Long-time Slashdot reader Drakster writes: The Doomsday Clock, run by the Bulletin of the Atomic Scientists, has moved forward to only 100 seconds to midnight, the closest it has ever been since its launch in 1947. The lack of action on climate change and increasing threats of nuclear war were the primary reasoning for the move. They cite the weakening of several major arms control treaties in the last year -- and wrote Thursday that the lack of concrete international action on climate change "came during a year when the effects of manmade climate change were manifested by one of the warmest years on record, extensive wildfires, and quicker-than-expected melting of glacial ice...." But those threats are "compounded by a threat multiplier, cyber-enabled information warfare, that undercuts society's ability to respond. The international security situation is dire, not just because these threats exist, but because world leaders have allowed the international political infrastructure for managing them to erode..." "By undermining cooperative, science- and law-based approaches to managing the most urgent threats to humanity, these leaders have helped to create a situation that will, if unaddressed, lead to catastrophe, sooner rather than later... [B]oard members are explicitly warning leaders and citizens around the world that the international security situation is now more dangerous than it has ever been, even at the height of the Cold War."

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    - Do Proof-of-Concept Exploits Do More Harm Than Good?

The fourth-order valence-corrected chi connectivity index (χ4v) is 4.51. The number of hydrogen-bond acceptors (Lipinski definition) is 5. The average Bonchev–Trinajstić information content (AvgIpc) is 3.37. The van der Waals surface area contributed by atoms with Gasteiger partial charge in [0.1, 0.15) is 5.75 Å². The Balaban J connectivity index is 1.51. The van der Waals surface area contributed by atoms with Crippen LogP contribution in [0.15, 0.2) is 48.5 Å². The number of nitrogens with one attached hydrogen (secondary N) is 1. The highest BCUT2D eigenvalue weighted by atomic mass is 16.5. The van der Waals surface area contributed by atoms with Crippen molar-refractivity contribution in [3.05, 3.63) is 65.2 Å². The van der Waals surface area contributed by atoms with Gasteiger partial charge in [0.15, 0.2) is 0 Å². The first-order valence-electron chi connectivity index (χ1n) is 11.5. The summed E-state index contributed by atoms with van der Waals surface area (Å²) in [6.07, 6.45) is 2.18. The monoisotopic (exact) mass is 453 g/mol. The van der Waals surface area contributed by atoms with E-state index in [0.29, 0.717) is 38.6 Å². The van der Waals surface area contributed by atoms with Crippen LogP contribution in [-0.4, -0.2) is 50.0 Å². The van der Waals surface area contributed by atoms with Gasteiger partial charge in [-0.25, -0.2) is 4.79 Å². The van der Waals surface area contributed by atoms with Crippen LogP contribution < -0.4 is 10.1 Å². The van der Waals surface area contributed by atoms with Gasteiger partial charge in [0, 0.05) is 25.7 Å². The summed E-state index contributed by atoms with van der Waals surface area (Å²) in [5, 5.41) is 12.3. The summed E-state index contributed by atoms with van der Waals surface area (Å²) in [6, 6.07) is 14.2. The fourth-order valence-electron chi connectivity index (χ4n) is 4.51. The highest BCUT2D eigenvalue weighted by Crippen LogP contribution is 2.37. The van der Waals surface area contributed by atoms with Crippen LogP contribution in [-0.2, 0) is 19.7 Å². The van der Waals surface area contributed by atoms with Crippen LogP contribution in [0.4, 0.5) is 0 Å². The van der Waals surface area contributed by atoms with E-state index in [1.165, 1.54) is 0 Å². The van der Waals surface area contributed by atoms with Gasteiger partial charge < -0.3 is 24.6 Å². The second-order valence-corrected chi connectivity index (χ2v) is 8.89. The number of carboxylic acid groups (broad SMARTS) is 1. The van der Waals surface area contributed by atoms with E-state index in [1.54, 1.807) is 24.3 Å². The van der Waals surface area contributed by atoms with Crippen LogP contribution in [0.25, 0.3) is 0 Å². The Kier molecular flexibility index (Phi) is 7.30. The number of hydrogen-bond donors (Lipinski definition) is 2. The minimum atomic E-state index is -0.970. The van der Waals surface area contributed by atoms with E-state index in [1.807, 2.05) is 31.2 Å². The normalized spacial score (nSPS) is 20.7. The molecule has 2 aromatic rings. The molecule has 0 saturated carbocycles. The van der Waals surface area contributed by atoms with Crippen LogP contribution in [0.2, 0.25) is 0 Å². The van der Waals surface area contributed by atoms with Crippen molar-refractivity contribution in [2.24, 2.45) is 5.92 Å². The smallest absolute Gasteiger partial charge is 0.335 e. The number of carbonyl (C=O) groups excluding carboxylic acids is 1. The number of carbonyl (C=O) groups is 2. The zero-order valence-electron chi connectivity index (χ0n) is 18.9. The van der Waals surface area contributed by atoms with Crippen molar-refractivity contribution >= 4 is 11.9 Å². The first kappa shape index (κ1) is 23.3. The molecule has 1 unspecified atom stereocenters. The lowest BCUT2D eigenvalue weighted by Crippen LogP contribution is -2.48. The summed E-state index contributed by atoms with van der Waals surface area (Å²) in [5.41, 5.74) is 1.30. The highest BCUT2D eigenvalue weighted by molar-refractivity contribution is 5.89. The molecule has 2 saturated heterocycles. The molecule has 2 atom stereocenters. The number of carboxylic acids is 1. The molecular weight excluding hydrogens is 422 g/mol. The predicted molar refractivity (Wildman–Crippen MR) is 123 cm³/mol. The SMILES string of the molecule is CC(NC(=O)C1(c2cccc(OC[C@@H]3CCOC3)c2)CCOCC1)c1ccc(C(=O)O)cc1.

secwatcher writes: When it comes to the release of proof-of-concept (PoC) exploits, more security experts agree that the positives outweigh the negatives, according to a recent and informal Threatpost poll. In fact, almost 60 percent of 230 security pundits thought it was a "good idea" to publish PoC code for zero days. Up to 38 percent of respondents, meanwhile, argued it wasn't a good idea. Dr. Richard Gold, head of security engineering at Digital Shadows, told Threatpost that PoC code makes it easier for security teams to do penetration testing: "Rather than having to rely on vendor notifications or software version number comparisons, a PoC allows the direct verification of whether a particular system is exploitable," Gold told Threatpost. "This ability to independently verify an issue allows organizations to better understand their exposure and make more informed decisions about remediation." In fact, up to 85 percent of respondents said that the release of PoC code acts as an "effective motivator" to push companies to patch. Seventy-nine percent say that the disclosure of a PoC exploit has been "instrumental" in preventing an attack. And, 85 percent of respondents said that a PoC code release is acceptable if a vendor won't fix a bug in a timely manner... On the flip-side of the argument, many argue that the release of the Citrix PoC exploits were a bad idea. They say attacks attempting to exploit the vulnerability skyrocketed as bad actors rushed to exploit the vulnerabilities before they are patched... Matt Thaxton, senior consultant at Crypsis Group, thinks that the "ultimate function of a PoC is to lower the bar for others to begin making use of the exploit... In many cases, PoC's are put out largely for the notoriety/fame of the publisher and for the developer to 'flex' their abilities...." This issue of a PoC exploit timeline also brings up important questions around patch management for companies dealing with the fallout of publicly-released code. Some, like Thaxton, say that PoC exploit advocates fail to recognize the complexity of patching large environments: "I believe the release of PoC code functions more like an implied threat to anyone that doesn't patch: 'You'd better patch . . . or else,'" he said "This kind of threat would likely be unacceptable outside of the infosec world. This is even more obvious when PoCs are released before or alongside a patch for the vulnerability." And Joseph Carson, chief security scientist at Thycotic, tells them "Let's be realistic, once a zero-day is known, it is only a matter of time before nation states and cybercriminals are abusing them."